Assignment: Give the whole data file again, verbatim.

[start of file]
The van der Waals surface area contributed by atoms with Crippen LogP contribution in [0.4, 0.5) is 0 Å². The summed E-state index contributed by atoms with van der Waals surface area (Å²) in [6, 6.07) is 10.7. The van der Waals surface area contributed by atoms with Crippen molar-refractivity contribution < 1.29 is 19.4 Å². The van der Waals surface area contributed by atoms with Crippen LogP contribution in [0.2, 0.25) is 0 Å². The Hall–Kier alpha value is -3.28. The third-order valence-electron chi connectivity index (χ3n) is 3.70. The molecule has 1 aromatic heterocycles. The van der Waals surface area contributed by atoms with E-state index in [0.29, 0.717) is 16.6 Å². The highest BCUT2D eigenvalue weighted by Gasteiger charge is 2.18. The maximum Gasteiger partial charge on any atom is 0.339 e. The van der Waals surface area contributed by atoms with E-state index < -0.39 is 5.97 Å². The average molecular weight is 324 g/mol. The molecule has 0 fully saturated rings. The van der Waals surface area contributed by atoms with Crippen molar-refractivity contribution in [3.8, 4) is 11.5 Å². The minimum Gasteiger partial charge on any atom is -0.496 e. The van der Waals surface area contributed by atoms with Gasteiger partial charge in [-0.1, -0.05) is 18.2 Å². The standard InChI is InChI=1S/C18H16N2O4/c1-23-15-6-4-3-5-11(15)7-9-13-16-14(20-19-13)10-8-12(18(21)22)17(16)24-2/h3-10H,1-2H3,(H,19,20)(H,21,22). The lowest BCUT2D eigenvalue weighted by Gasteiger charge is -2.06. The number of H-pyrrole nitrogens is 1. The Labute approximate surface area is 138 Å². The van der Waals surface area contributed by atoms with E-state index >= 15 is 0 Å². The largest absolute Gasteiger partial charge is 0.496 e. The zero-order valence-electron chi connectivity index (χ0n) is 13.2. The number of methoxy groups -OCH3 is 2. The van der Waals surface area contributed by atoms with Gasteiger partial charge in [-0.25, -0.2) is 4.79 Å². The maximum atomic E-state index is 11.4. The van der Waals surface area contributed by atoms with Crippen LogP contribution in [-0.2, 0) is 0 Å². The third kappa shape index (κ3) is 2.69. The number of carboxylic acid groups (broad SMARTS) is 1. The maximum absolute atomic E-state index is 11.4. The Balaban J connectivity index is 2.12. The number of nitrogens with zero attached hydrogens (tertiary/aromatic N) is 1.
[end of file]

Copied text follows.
The van der Waals surface area contributed by atoms with Crippen LogP contribution in [0.4, 0.5) is 0 Å². The summed E-state index contributed by atoms with van der Waals surface area (Å²) in [6, 6.07) is 10.7. The van der Waals surface area contributed by atoms with Crippen molar-refractivity contribution < 1.29 is 19.4 Å². The van der Waals surface area contributed by atoms with Crippen LogP contribution in [0.2, 0.25) is 0 Å². The Hall–Kier alpha value is -3.28. The third-order valence-electron chi connectivity index (χ3n) is 3.70. The molecule has 1 aromatic heterocycles. The van der Waals surface area contributed by atoms with E-state index in [0.29, 0.717) is 16.6 Å². The highest BCUT2D eigenvalue weighted by Gasteiger charge is 2.18. The maximum Gasteiger partial charge on any atom is 0.339 e. The van der Waals surface area contributed by atoms with E-state index < -0.39 is 5.97 Å². The average molecular weight is 324 g/mol. The molecule has 0 fully saturated rings. The van der Waals surface area contributed by atoms with Crippen molar-refractivity contribution in [3.8, 4) is 11.5 Å². The minimum Gasteiger partial charge on any atom is -0.496 e. The van der Waals surface area contributed by atoms with Gasteiger partial charge in [-0.1, -0.05) is 18.2 Å². The standard InChI is InChI=1S/C18H16N2O4/c1-23-15-6-4-3-5-11(15)7-9-13-16-14(20-19-13)10-8-12(18(21)22)17(16)24-2/h3-10H,1-2H3,(H,19,20)(H,21,22). The lowest BCUT2D eigenvalue weighted by Gasteiger charge is -2.06. The number of H-pyrrole nitrogens is 1. The Labute approximate surface area is 138 Å². The van der Waals surface area contributed by atoms with E-state index >= 15 is 0 Å². The largest absolute Gasteiger partial charge is 0.496 e. The zero-order valence-electron chi connectivity index (χ0n) is 13.2. The number of methoxy groups -OCH3 is 2. The van der Waals surface area contributed by atoms with Gasteiger partial charge in [-0.25, -0.2) is 4.79 Å². The maximum atomic E-state index is 11.4. The van der Waals surface area contributed by atoms with Crippen LogP contribution in [-0.2, 0) is 0 Å². The third kappa shape index (κ3) is 2.69. The number of carboxylic acid groups (broad SMARTS) is 1. The maximum absolute atomic E-state index is 11.4. The Balaban J connectivity index is 2.12. The number of nitrogens with zero attached hydrogens (tertiary/aromatic N) is 1.